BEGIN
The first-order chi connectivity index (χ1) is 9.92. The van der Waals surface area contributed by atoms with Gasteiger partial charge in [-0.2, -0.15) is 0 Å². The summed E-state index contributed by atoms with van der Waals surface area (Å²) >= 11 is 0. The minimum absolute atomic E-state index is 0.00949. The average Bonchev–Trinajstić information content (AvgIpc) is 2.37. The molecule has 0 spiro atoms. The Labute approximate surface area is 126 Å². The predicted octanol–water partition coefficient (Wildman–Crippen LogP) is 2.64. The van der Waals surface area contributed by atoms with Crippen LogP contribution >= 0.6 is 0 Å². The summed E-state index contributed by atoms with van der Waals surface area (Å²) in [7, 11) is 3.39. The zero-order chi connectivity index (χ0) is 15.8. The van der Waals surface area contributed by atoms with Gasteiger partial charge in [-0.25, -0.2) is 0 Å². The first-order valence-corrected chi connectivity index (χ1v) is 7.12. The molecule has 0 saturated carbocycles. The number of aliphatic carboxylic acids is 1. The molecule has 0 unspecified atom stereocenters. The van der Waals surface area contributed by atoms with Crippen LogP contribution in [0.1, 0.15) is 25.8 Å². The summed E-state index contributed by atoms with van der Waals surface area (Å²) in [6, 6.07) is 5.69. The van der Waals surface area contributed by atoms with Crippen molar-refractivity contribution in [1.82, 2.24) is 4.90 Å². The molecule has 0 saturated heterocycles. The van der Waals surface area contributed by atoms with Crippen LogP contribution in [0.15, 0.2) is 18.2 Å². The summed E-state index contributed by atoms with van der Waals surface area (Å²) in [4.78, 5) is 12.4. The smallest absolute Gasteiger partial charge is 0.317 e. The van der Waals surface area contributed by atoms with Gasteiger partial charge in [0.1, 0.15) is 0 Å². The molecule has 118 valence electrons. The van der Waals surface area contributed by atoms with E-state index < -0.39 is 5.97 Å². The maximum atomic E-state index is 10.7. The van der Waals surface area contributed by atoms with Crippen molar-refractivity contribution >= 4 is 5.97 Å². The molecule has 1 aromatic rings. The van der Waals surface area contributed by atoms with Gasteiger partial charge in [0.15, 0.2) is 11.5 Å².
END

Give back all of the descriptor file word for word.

The first-order chi connectivity index (χ1) is 9.92. The van der Waals surface area contributed by atoms with Gasteiger partial charge in [-0.2, -0.15) is 0 Å². The summed E-state index contributed by atoms with van der Waals surface area (Å²) >= 11 is 0. The minimum absolute atomic E-state index is 0.00949. The average Bonchev–Trinajstić information content (AvgIpc) is 2.37. The molecule has 0 spiro atoms. The Labute approximate surface area is 126 Å². The predicted octanol–water partition coefficient (Wildman–Crippen LogP) is 2.64. The van der Waals surface area contributed by atoms with Crippen LogP contribution >= 0.6 is 0 Å². The summed E-state index contributed by atoms with van der Waals surface area (Å²) in [7, 11) is 3.39. The zero-order chi connectivity index (χ0) is 15.8. The van der Waals surface area contributed by atoms with Gasteiger partial charge in [-0.25, -0.2) is 0 Å². The first-order valence-corrected chi connectivity index (χ1v) is 7.12. The molecule has 0 saturated carbocycles. The number of aliphatic carboxylic acids is 1. The molecule has 0 unspecified atom stereocenters. The van der Waals surface area contributed by atoms with Crippen LogP contribution in [0.1, 0.15) is 25.8 Å². The summed E-state index contributed by atoms with van der Waals surface area (Å²) in [6, 6.07) is 5.69. The van der Waals surface area contributed by atoms with Crippen molar-refractivity contribution in [1.82, 2.24) is 4.90 Å². The molecule has 0 saturated heterocycles. The van der Waals surface area contributed by atoms with Crippen LogP contribution in [0.15, 0.2) is 18.2 Å². The summed E-state index contributed by atoms with van der Waals surface area (Å²) in [4.78, 5) is 12.4. The smallest absolute Gasteiger partial charge is 0.317 e. The van der Waals surface area contributed by atoms with Gasteiger partial charge in [0.1, 0.15) is 0 Å². The molecule has 118 valence electrons. The van der Waals surface area contributed by atoms with E-state index < -0.39 is 5.97 Å². The maximum atomic E-state index is 10.7. The van der Waals surface area contributed by atoms with Crippen molar-refractivity contribution >= 4 is 5.97 Å². The molecule has 1 aromatic rings. The van der Waals surface area contributed by atoms with Gasteiger partial charge in [0.15, 0.2) is 11.5 Å².